This rarely heard community have been recorded by landscape photographer Craig Easton and include a trawler skipper called Sheila Hirsch with a gripping account of 'going over the wall' or into the sea. "I've been lucky," she says. "I've been over the wall three times, and each time I've been alright."


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Subject: RE: BBC Radio this week
From: GUEST,henryp
Date: 09 Apr 21 - 06:19 AM

Ah! The March of time!

Thanks Freddy!


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Subject: RE: BBC Radio this week
From: FreddyHeadey
Date: 08 Apr 21 - 05:45 PM

^^ To clarify as Henry's typing fingers are still in March ,,,, ;)

BBC Folk Show Radio 2 9pm Wednesday 7 APRIL 2021
https://www.bbc.co.uk/sounds/play/m000tt37

Front Row BBC Radio 4 7.15pm Thursday 8 APRIL 2021
https://www.bbc.co.uk/sounds/play/m000twht

Open Country BBC Radio 4 3pm Thursday 8 APRIL 2021
https://www.bbc.co.uk/sounds/play/m000twh9

+ _______________________
Genevieve Tudor 4th April 2021
the final hour of Sunday's
Evenings on BBC Radio Shropshire
https://www.bbc.co.uk/programmes/p09bl4x4


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Subject: RE: BBC Radio this week
From: GUEST,matt milton
Date: 08 Apr 21 - 05:09 PM

Last Sunday night's 'Tim Walker's Folk' show on BBC Radio Lincs was an epic 4 hours' long. Not sure if it normally is?!

Anyway, lots to listen to on that while it's on iPlayer:
https://www.bbc.co.uk/programmes/p09bk210


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Subject: RE: BBC Radio this week
From: GUEST,henryp
Date: 08 Apr 21 - 02:13 PM

BBC Folk Show Radio 2 9pm Wednesday 7 March
Folk legend Peggy Seeger talks about her new album, The First Farewell.

Front Row BBC Radio 4 7.15pm Thursday 8 March
Peggy Seeger on the pleasures of working with family on her new album; Liverpool pilots live arts events; Hafsa Zayyan and Francis Spufford on how faith affects their writing.

Open Country BBC Radio 4 3pm Thursday 8 March
Fiona Mackenzie on the history, music and landscape of the Isle of Canna in the Hebrides. Fiona Mackenzie and her husband, Donald, have lived on the island for six years.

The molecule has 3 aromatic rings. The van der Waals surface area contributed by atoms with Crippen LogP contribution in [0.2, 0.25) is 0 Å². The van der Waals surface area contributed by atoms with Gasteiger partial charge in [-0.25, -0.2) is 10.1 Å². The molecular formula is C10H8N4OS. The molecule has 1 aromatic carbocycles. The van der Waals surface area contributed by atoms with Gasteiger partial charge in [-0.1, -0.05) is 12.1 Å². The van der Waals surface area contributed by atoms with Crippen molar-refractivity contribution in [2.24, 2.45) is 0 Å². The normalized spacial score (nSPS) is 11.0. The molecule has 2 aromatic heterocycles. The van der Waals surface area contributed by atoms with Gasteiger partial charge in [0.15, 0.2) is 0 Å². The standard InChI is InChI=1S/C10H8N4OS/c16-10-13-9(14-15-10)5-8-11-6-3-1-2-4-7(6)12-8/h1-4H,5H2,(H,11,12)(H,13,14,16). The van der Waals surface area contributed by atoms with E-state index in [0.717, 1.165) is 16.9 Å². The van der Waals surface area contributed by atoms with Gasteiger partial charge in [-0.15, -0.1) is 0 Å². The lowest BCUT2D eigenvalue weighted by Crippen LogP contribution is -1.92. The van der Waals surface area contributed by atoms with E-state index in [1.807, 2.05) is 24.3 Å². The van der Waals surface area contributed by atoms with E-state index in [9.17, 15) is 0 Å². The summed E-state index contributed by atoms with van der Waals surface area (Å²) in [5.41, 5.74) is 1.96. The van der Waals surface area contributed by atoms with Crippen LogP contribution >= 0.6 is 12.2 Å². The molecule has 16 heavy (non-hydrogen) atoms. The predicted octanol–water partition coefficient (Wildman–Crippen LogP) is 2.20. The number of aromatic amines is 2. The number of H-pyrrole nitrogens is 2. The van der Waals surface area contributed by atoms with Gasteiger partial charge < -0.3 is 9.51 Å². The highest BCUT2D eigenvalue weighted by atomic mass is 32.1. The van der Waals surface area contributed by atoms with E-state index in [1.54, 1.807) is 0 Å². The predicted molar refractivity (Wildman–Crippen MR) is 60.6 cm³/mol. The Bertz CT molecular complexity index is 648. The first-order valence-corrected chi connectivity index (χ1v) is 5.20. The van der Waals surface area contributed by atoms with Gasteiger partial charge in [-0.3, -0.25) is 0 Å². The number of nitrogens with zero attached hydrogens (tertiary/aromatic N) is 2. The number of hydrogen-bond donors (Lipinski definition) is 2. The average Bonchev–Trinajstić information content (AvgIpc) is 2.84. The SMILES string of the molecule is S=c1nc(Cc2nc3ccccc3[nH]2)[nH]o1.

Donald is the harbourmaster and Fiona is the archivist for the priceless collection of Gaelic music, photographs and literature stored in Canna House. She's also an accomplished folk singer - the ideal guide for an Open Country visit to the island.


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Subject: RE: BBC Radio this week
From: GUEST,henryp
Date: 07 Apr 21 - 04:08 PM

BBC Folk Show 9pm Wednesday Radio 2

Today 7 March Folk legend Peggy Seeger talks about her new album, The First Farewell.
14 March Swedish duo First Aid Kit talk with Mark Radcliffe about their shared love of the late, great Leonard Cohen.
21 March Singer Sam Lee talks about his love for the nightingale, which has inspired his new book and a series of night-time performances.


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Subject: RE: BBC Radio this week
From: GUEST,henryp
Date: 13 Mar 21 - 04:15 PM

BBC2 TV 9:45pm 13 March 2021
Billie: In Search of Billie Holiday
A profile of Billie Holiday from the research of Linda Lipnack Kuehl


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Subject: RE: BBC Radio this week
From: GUEST,henryp
Date: 13 Mar 21 - 10:51 AM

BBC Radio 2 Folk Show 9pm Wednesday;

17 March St. Patrick's Day; Mark plays music from Ireland's talented young acts.
24 March Manchester-Irish Jason Manford sits in and introduces the folk music he loves.
31 March American Rhiannon Giddens and Italian Francesco Turrisi talk about their second album: They're Calling Me Home.


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Subject: RE: BBC Radio this week
From: Felipa
Date: 03 Mar 21 - 04:26 PM

Karen's segment starting now, 21.25 EST


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Subject: RE: BBC Radio this week
From: Felipa
Date: 03 Mar 21 - 04:22 PM

I'm listening to BBC Radio 2 and Karen Mathiesson hasn't been on yet; will she be along later?


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Subject: RE: BBC Radio this week
From: GUEST,henryp
Date: 03 Mar 21 - 10:00 AM

It should be classified under Climate Change!

On August 21, 2007, the Northwest Passage became open to ships without the need of an icebreaker. According to the Norwegian Polar Institute, this was the first time the Passage has been clear since they began keeping records in 1972. And in 2014 the Nunavik became the first cargo ship to traverse the passage unescorted when it delivered nickel from the Canadian province of Quebec to China.


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Subject: RE: BBC Radio this week
From: DaveRo
Date: 03 Mar 21 - 07:59 AM

I see that The Terror is classified by the BBC as 'Drama > Horror & Supernatural'


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Subject: RE: BBC Radio this week
From: GUEST,henryp
Date: 03 Mar 21 - 07:18 AM

BBC Radio 2 Folk Show 9pm Wednesday;

March 3 Scots Gaelic singer Karen Matheson talks about her new solo album, Still Time.
March 10 Songwriter and guitarist John Smith talks about his new album, The Fray.
March 17 Mark celebrates St. Patrick's Day by playing music from Ireland's thriving scene of talented young acts.


Lord Franklin; The first two episodes of 10-part first season of The Terror are on BBC2 TV from 9pm on Wednesday March 3.

Faced with sub-zero conditions, limited resources, dwindling hope and fear of the unknown, the crews of HMS Erebus and HMS Terror are pushed to the brink – and no one is coming to save them.

The fate of the real expedition, which set sail in 1845 and led to more than 120 crew members inexplicably disappearing, has warranted a great deal of speculation. After almost 175 years of searching, coincidentally, the ships were discovered by arctic research groups in 2014 and 2016.


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Subject: RE: BBC Radio this week